$\newcommand{\mvec}[1]{\mathbf{#1}}\newcommand{\gvec}[1]{\boldsymbol{#1}}\definecolor{eqcol2}{RGB}{114,0,172}\definecolor{eqcol1}{RGB}{172,0,114}\definecolor{eqcol3}{RGB}{0,172,114}\definecolor{eqcol4}{RGB}{230,190,120}$In a previous article, we introduced the Jacobi and Gauss-Seidel methods, which are iterative methods for solving linear systems of equation. Specifically, we noted that the Gauss-Seidel method will in general converge towards a solution much quicker than the Jacobi method. The main issue with the Gauss-Seidel method is that it is non-trivial to make into a parallel algorithm. However, it turns out that for a certain class of matrices, it is pretty simple to implement a parallel Gauss-Seidel method. Consider the below system \begin{align*} 2x_1 - 1x_2 + 0x_3 + 0x_4 &= 3 \\ -1x_1 + 2x_2 - 1x_3 + 0x_4 &= -4 \\ 0x_1 - 1x_2 + 2x_3 - 1x_4 &= 4 \\ 0x_1 + 0x_2 - 1x_3 + 2x_4 &= -3 \\ \end{align*} Assume our initial guess for a solution is $x_1 = 0, x_2=0, x_3 = 0, x_4=0$. If we perform a Gauss-Seidel iteration on this system, first we will solve for $x_1$ in the first equation. We obtain \begin{align*} x_1 = \frac{1}{2}(3 - 0x_4 - 0x_3 + x_2 - 2x_1) = \frac{3}{2} = 1.5\\ \end{align*} We thus obtain our improved guess $x_1 = 1.5, x_2=0, x_3 = 0, x_4=0$. Traditionally, we would now solve for $x_2$ in the second equation, but we will not do that. Consider instead the third equation in the above system. In order to obtain our improved guess for $x_3$, we solve for $x_3$ in the third equation: \begin{align*} x_3 = \frac{1}{2}(4 + x_4 + x_2 - 0x_1) = \frac{4}{2} = 2\\ \end{align*} So that $x_3=2$ is our improved guess for $x_3$. However, note that the value of $x_1$ had no impact on the improved guess of $x_3$, because of the zero in front of $x_1$. Similarly, the value of $x_3$ had no impact on the improved guess for $x_1$. The order of these two calculations does not matter, and thus these two calculations can be executed entirely in parallel. It is also not hard to see that we can compute the improved guesses of $x_2$ and $x_4$ in parallel. Thus, a parallelized single iteration for the above system is easy to implement: first compute the improved guesses for $x_1$ and $x_3$ in parallel, and then do likewise for $x_2$ and $x_4$ in parallel.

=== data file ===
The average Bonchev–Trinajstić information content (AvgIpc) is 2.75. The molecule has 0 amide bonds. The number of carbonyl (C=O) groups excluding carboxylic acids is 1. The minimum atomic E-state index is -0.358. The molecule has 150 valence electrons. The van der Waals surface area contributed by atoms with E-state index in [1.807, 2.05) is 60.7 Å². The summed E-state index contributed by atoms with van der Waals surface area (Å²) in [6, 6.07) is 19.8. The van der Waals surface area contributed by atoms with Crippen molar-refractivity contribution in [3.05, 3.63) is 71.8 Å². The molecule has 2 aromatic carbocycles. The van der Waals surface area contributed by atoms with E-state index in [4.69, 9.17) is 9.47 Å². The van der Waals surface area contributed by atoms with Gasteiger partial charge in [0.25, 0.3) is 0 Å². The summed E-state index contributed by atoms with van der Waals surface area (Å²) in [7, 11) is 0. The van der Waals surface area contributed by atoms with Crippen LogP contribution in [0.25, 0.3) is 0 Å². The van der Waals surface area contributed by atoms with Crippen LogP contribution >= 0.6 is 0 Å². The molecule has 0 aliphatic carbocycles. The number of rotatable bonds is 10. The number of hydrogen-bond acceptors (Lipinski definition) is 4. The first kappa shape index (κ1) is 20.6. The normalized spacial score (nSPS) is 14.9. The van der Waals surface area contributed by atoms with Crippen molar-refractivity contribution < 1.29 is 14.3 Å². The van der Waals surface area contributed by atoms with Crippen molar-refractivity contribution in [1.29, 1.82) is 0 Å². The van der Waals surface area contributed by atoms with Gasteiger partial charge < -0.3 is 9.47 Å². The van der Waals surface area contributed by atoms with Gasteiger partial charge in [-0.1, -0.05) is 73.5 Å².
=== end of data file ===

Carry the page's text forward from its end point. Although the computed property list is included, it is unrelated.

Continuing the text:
What we have discovered is that if we can find partitions of variables that can be solved for independently, then Gauss-Seidel can indeed be parallelized. Our next task is to invent an algorithm that finds such partitions. First, rewrite the linear system in matrix form: \begin{equation*} \begin{bmatrix} 2 & -1 & 0 & 0 \\ -1 & 2 & -1 & 0 \\ 0 & -1 & 2 & -1 \\ 0 & 0 & -1 & 2 \\ \end{bmatrix} \begin{bmatrix} x_1 \\ x_2 \\ x_3 \\ x_4 \\ \end{bmatrix} = \begin{bmatrix} 3 \\ -4 \\ 4 \\ -3 \\ \end{bmatrix} \end{equation*} where we denote the matrix as $M$. The reason that $x_1$ and $x_3$ can be solved for independently, is because $m_{1,3} = 0$ and $m_{3,1} = 0$. But clearly, $x_1$ and $x_2$ cannot be solved for independently, since $m_{1,2} \neq 0$ and $m_{2,1} \neq 0$. Imagine that we let two different threads solve for $x_1$ and $x_2$ in parallel. Then a race condition will occur, since the improved guess of $x_2$ is dependent on the value of $x_1$, and vice versa. To conclude, if $m_{i,j}$ is non-zero, then the variables $x_i$ and $x_j$ must not be solved for in parallel. This situation can be visualized with a graph. Let the variables $x_1, x_2, x_3, x_4$ be the nodes of this graph. There will be an edge between $x_i$ and $x_j$ only if $m_{i,j} \neq 0$. A graph fitting these requirements is depicted below.